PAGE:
Bigger, better, brighter: Samsung’s Galaxy Note 3 reviewed

Ever since Samsung launched the tablet-sized smartphone craze, we’ve seen more of these massive devices creep into people’s hands and hand luggage. Now Samsung is ready with its third phablet, and it’s better than ever, packing in a Full HD screen, redesigned pen tool, and support for 4K. Is this the best phone of the year?


The latest in Samsung’s Galaxy Note series, the Note 3 is an evolution of the previous Note handsets, rather than a reinvention of those models.

As such, this evolution improves upon the hardware with new processors, new features, an improved design, and a better screen.

We’ll start with that last one, because it’s as good a place as any, and in this revision of the Note series, Samsung has jumped from a 5.5 inch to a 5.7 inch Super AMOLED display, while increasing the resolution from the 1280×720 HD (720p) display of the old to a 1920×1080 Full HD (1080p) in the new, a move that also increases the screen clarity to 386 pixels per inch.

Under this sits electronics and processors aimed at helping this be one of the fastest products out there, with technology that pushes it beyond even that of the Galaxy S4. This includes the use of a Qualcomm Snapdragon 800 processor clocked at 2.3GHz, 3GB RAM (which takes it past the 2GB sweet spot of Android), Adreno 330 graphics chip, and 32GB of storage, with the option for more with a microSD slot.

One of the latest versions of Android is included, 4.3 “Jelly Bean,” with Samsung’s TouchWiz overlay still included.

Connectivity options are a little more diverse than normal, with Bluetooth 4, Near-Field Communication, infrared, WiFi 802.11 a/b/g/n/ac, DLNA, GPS, and a USB 3.0 port also here, a first for a product. Mobile communications when you’re out of range of a wireless hotspot are handled through Cat4 LTE, making it one of the faster products out there today, with Cat3 LTE and regular 3G connections also possible.

On the camera side of things, there’s a 13 megapixel rear camera with not just Full HD video capture, but also 4K Ultra HD support, while the front camera is a 2 megapixel module.

Samsung is also including its special pen, called the “S Pen stylus” which includes a button and activates extra functionality to replace your notepad and possibly a tablet.

As with most Samsung smartphones, there are very few physical buttons here, keeping consistent with configurations on prior Galaxy products, with the volume rocker on the left and power button on the right edges, while the front of the device features a physical home button, with menu and back flanking it on either side.

The infrared controller sits at the top of the device, as does the 3.5mm jack, while the bottom of the handset houses the S Pen and the microUSB port which is now built into the USB 3.0 port.

Continuing with the tradition of other Galaxy products, the back is removable and still made of plastic, though this time with a fake leather finish complete with fake stitching.

Underneath, though, there’s a 3200mAh battery, microSIM slot, and a bay to upgrade the storage capacity with microSD memory.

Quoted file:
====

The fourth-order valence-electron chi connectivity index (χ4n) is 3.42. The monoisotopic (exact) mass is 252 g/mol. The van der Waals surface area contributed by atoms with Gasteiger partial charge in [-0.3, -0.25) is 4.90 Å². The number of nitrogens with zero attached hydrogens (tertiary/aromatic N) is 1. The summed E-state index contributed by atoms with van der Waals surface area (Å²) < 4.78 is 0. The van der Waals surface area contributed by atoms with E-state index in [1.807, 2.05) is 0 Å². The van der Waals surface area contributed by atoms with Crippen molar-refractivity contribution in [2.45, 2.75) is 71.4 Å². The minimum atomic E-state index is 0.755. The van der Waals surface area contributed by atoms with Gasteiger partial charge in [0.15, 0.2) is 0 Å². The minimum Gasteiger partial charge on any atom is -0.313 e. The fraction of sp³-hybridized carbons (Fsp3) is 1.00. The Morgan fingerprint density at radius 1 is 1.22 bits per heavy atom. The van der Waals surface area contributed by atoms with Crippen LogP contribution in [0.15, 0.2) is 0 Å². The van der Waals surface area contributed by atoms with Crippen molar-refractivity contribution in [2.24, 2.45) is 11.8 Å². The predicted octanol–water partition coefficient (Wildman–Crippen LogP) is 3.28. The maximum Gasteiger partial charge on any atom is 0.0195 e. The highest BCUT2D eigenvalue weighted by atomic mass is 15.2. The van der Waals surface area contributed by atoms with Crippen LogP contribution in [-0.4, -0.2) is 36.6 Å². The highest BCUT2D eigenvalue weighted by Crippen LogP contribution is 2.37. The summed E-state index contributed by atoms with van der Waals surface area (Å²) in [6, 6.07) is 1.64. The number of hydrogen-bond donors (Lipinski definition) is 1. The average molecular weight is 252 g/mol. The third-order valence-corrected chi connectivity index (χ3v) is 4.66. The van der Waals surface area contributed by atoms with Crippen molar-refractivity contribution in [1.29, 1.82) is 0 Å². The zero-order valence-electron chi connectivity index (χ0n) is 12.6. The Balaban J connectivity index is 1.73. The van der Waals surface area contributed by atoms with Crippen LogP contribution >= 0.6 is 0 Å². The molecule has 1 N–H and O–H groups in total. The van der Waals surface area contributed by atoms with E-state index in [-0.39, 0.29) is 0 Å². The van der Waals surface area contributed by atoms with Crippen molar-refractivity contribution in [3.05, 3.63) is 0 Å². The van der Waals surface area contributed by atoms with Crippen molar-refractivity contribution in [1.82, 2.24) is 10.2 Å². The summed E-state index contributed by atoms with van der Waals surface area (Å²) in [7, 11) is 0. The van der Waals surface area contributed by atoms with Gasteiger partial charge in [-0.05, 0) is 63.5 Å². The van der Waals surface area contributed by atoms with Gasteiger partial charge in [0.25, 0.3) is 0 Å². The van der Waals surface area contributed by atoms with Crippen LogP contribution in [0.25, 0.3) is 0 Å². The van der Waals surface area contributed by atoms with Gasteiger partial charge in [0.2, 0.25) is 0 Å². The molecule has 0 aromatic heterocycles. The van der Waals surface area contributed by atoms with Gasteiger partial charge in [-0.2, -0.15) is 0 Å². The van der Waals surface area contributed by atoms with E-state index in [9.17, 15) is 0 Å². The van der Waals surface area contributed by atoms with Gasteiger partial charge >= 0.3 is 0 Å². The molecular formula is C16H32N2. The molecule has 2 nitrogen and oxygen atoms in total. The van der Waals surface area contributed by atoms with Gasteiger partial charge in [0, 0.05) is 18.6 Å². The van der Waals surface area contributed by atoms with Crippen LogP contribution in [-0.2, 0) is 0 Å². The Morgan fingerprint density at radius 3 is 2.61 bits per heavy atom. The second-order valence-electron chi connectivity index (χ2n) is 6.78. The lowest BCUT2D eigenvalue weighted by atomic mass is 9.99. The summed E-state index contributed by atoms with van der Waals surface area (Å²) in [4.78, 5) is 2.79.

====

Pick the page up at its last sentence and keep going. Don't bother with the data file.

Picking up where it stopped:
As one of Samsung’s biggest releases of the year, we’re going to look at this one in depth, as it’s a bigger phone than you might believe, even though the screen size practically gives that away.

Picking it up, it’s clear that the design is more of an evolution of the previous models. The frame around the front is looking smaller than ever, and everything is tightened up.

Our review model was a dark grey, but this was only for the front, and a shiny silver trim protected the edges, with a black fake leather back made of plastic.

In the Note 3, Samsung is continuing to choose plastic for its build material over a more premium material, such as the glass used in the LG Optimus G, or aluminium in HTC’s One. Neither of these handsets are as large as the Samsung big phone we’re checking out here, and few phablets seem to have premium materials, but that doesn’t mean customers (and reviewers) aren’t wishing.

We’re still hoping Samsung will come along, surprise everyone, and say “hey, we made a metal phone” or “we made a glass phone,” thereby creating something that feels properly substantial.

It hasn’t happened in the Note 3, but Samsung has made the plastic better with a back textured like leather.

It’s not leather, mind you, and will probably be regarded as the thickest form of pleather/vinyl you’ll ever encounter, but it still comes off feeling a little cheap. In fairness to Samsung, the Note 3’s fake leather back does elicit a better feeling than the greasy plastic it uses for the backing of its other 2012 and 2013 devices, but not by much.

There’s also a new pen in a recess at the bottom right, and now the pen has been reshaped to fit in that space in more than one way, which is great for anyone who has accidentally jammed the old pen incorrectly.

We’re still talking the same style of device here, with digitiser maker Wacom helping out on the engineering on the pen side of things, and a button on one side that you can use in apps on the phone.